November 7, 2018 / 4:46 PM / 11 days ago

Luxury islands developer in Dubai hopes for Expo 2020 boost

DUBAI (Reuters) - Heart of Europe, a cluster of luxury homes on six islands off the coast of Dubai, will be ready when the city hosts the World Expo in 2020, says its developer, but concern remains about over-supply and falling prices in the local property market.

Bathroom submerged underwater on the floating seahouse, part of the "Heart of Europe" project at the World Island in Dubai, United Arab Emirates October 15, 2018. Picture taken October 15, 2018. REUTERS/Ahmed Jadallah

Resembling European destinations like Germany, Venice, Sweden, Switzerland and St. Petersburg, the project is part of The World, 300 man-made islands shaped like a map of the world.

The World project — costing $20 million to $50 million for each island — captured global attention when it was completed in 2008, at the height of Dubai’s property boom. Now, it’s a symbol of excess as the emirate grapples with a sluggish market.

Kleindienst Group is turning the Heart of Europe islands into an holiday destination with a European feel. Climate- controlled streets promise rain and a snow plaza four kilometers (2.4 miles) off the coast of the desert city.

It aims to complete the project by the time Dubai hosts Expo 2020, a world fair that Dubai hopes will attract 25 million visitors.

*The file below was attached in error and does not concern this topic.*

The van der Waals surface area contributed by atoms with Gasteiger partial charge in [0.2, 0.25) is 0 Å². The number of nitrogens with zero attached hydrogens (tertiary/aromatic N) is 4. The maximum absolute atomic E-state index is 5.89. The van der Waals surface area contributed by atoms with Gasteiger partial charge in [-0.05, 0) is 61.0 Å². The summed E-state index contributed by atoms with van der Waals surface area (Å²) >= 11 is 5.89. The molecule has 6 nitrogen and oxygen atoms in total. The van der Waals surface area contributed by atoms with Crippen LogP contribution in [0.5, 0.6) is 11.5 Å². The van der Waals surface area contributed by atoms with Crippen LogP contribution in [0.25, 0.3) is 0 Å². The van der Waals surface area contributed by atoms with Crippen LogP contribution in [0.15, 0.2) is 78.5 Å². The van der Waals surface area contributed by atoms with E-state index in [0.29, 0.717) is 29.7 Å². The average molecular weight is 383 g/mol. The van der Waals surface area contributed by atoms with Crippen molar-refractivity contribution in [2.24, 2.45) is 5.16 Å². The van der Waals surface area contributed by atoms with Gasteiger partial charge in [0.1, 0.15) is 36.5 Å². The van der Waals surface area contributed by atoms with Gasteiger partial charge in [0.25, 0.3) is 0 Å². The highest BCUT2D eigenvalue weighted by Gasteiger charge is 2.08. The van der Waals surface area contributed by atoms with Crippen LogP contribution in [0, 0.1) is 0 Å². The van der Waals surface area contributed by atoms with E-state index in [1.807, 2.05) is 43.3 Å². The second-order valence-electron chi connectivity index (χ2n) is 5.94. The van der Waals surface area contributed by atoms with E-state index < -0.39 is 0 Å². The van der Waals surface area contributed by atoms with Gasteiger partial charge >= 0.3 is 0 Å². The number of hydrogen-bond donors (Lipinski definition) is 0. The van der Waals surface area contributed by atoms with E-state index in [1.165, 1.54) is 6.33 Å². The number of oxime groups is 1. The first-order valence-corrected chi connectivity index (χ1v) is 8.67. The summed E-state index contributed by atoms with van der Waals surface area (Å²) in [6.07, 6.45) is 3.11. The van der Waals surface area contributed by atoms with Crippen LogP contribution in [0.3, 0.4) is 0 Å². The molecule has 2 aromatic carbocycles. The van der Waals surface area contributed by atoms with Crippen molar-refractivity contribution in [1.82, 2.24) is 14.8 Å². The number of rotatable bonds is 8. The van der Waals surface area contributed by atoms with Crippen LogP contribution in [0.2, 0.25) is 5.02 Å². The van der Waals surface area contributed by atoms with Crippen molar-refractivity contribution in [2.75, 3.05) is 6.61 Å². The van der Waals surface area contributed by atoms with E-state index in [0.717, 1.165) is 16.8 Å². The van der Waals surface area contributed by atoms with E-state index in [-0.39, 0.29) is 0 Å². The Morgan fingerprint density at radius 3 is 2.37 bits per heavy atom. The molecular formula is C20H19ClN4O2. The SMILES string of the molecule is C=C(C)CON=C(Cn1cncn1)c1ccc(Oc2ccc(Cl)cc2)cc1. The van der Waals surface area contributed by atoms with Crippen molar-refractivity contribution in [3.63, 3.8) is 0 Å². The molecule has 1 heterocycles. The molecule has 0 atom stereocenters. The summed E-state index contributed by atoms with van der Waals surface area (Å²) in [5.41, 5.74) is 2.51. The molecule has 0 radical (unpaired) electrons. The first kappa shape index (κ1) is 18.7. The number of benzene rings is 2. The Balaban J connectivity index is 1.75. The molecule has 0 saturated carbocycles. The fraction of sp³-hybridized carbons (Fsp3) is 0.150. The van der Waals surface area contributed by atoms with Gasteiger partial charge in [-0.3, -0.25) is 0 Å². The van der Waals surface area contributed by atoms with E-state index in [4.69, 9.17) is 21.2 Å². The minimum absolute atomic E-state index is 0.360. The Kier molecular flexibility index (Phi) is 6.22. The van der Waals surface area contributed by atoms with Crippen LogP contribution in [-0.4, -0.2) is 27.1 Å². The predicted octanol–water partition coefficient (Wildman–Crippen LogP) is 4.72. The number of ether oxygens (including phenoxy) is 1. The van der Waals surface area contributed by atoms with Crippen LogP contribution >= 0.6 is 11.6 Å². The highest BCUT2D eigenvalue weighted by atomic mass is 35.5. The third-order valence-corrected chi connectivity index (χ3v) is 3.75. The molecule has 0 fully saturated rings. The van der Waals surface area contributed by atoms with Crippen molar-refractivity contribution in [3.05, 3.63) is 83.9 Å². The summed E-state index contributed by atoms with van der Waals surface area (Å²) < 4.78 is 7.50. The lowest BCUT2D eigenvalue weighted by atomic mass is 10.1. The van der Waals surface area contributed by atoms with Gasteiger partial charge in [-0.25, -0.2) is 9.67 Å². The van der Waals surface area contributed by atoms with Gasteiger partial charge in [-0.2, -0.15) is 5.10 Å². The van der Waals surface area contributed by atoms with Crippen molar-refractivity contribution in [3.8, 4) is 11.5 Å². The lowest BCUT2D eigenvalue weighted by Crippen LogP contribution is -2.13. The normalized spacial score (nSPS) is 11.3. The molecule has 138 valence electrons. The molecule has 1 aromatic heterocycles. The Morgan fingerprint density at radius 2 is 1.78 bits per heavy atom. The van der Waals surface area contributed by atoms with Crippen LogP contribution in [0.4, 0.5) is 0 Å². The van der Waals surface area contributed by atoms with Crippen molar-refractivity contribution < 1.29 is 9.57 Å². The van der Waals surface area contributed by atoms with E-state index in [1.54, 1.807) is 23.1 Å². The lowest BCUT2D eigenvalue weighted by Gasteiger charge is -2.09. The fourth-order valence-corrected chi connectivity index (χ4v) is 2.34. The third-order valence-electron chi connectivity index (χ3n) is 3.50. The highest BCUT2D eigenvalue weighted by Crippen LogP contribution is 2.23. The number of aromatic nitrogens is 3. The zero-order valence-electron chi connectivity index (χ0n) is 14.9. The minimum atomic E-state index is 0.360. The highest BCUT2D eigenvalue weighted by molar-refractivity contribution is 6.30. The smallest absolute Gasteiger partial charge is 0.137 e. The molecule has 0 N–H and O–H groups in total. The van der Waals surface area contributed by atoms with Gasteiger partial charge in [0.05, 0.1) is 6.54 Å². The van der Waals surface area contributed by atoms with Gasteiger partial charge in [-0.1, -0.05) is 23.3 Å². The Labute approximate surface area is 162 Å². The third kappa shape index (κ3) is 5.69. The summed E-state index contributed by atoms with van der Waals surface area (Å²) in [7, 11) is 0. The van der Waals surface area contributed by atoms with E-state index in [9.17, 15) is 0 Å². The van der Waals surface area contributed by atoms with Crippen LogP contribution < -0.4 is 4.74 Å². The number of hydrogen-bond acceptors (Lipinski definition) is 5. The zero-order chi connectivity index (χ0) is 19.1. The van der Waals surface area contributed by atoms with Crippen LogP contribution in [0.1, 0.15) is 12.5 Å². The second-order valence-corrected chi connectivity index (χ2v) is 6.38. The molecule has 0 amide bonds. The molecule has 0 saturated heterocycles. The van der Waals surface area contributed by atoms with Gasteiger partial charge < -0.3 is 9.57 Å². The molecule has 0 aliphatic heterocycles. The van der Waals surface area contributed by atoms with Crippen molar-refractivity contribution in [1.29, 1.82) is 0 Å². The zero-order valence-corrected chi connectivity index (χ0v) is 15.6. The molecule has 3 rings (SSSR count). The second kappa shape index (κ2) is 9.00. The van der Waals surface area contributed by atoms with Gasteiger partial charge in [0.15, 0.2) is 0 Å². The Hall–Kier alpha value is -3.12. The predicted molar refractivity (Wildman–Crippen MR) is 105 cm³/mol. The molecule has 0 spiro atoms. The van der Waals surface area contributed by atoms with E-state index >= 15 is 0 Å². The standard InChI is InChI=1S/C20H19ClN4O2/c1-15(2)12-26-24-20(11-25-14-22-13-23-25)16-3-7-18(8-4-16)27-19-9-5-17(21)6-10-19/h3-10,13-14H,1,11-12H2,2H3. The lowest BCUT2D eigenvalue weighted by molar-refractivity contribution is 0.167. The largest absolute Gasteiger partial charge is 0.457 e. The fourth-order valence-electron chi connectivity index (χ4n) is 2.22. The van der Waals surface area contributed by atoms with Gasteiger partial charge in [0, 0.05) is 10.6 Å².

“Our offering is aimed at the second-home target audience and we are confident that Expo 2020 will add value to our proposition,” said Josef Kleindienst, chairman of the privately-owned Kleindienst

The development has sold 1,000 out of 4,000 units, with villas and palaces priced from $16 million to $100 million each, Kleindienst said. The whole project is valued at $5 billion.

But property prices in the emirate may decline 10 to 15 percent over the next two years, S&P Global Ratings said earlier this year. Analysts say excess supply is one reasons, as developers rush to complete projects in time for the Expo.

The Expo is likely to cause spikes in the real estate and hospitality market, said Manika Dhama, associate partner at real estate consultancy firm Cavendish Maxwell. It remains to be seen whether they will be sustainable.

Kleindienst said he was not concerned about the state of Dubai’s real estate and hospitality markets. The project offers “strong capital appreciation and rental yields that make the second-home market a compelling investment opportunity for investors,” he said.

Reporting by Tuqa Khalid and Jacob Greaves in Dubai; editing by Tom Arnold, Larry King

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